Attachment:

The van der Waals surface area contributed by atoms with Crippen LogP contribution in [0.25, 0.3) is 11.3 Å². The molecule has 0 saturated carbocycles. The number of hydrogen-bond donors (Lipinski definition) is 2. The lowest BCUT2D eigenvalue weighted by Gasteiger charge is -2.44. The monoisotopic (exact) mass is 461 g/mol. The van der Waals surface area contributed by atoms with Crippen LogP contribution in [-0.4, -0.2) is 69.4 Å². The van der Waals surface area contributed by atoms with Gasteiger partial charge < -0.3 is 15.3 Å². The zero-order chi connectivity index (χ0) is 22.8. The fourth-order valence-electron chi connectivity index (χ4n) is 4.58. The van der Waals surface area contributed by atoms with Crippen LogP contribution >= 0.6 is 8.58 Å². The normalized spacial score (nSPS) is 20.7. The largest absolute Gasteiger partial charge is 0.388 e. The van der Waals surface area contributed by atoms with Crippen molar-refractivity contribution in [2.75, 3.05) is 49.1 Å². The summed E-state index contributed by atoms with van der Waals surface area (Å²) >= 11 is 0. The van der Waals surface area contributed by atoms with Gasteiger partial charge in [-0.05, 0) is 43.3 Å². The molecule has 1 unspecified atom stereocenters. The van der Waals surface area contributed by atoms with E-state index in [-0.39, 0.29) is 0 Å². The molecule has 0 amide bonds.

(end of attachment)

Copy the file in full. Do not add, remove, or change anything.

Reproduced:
The van der Waals surface area contributed by atoms with Crippen LogP contribution in [0.25, 0.3) is 11.3 Å². The molecule has 0 saturated carbocycles. The number of hydrogen-bond donors (Lipinski definition) is 2. The lowest BCUT2D eigenvalue weighted by Gasteiger charge is -2.44. The monoisotopic (exact) mass is 461 g/mol. The van der Waals surface area contributed by atoms with Crippen LogP contribution in [-0.4, -0.2) is 69.4 Å². The van der Waals surface area contributed by atoms with Gasteiger partial charge < -0.3 is 15.3 Å². The zero-order chi connectivity index (χ0) is 22.8. The fourth-order valence-electron chi connectivity index (χ4n) is 4.58. The van der Waals surface area contributed by atoms with Crippen LogP contribution >= 0.6 is 8.58 Å². The normalized spacial score (nSPS) is 20.7. The largest absolute Gasteiger partial charge is 0.388 e. The van der Waals surface area contributed by atoms with Crippen molar-refractivity contribution in [2.75, 3.05) is 49.1 Å². The summed E-state index contributed by atoms with van der Waals surface area (Å²) >= 11 is 0. The van der Waals surface area contributed by atoms with Gasteiger partial charge in [-0.05, 0) is 43.3 Å². The molecule has 1 unspecified atom stereocenters. The van der Waals surface area contributed by atoms with E-state index in [-0.39, 0.29) is 0 Å². The molecule has 0 amide bonds.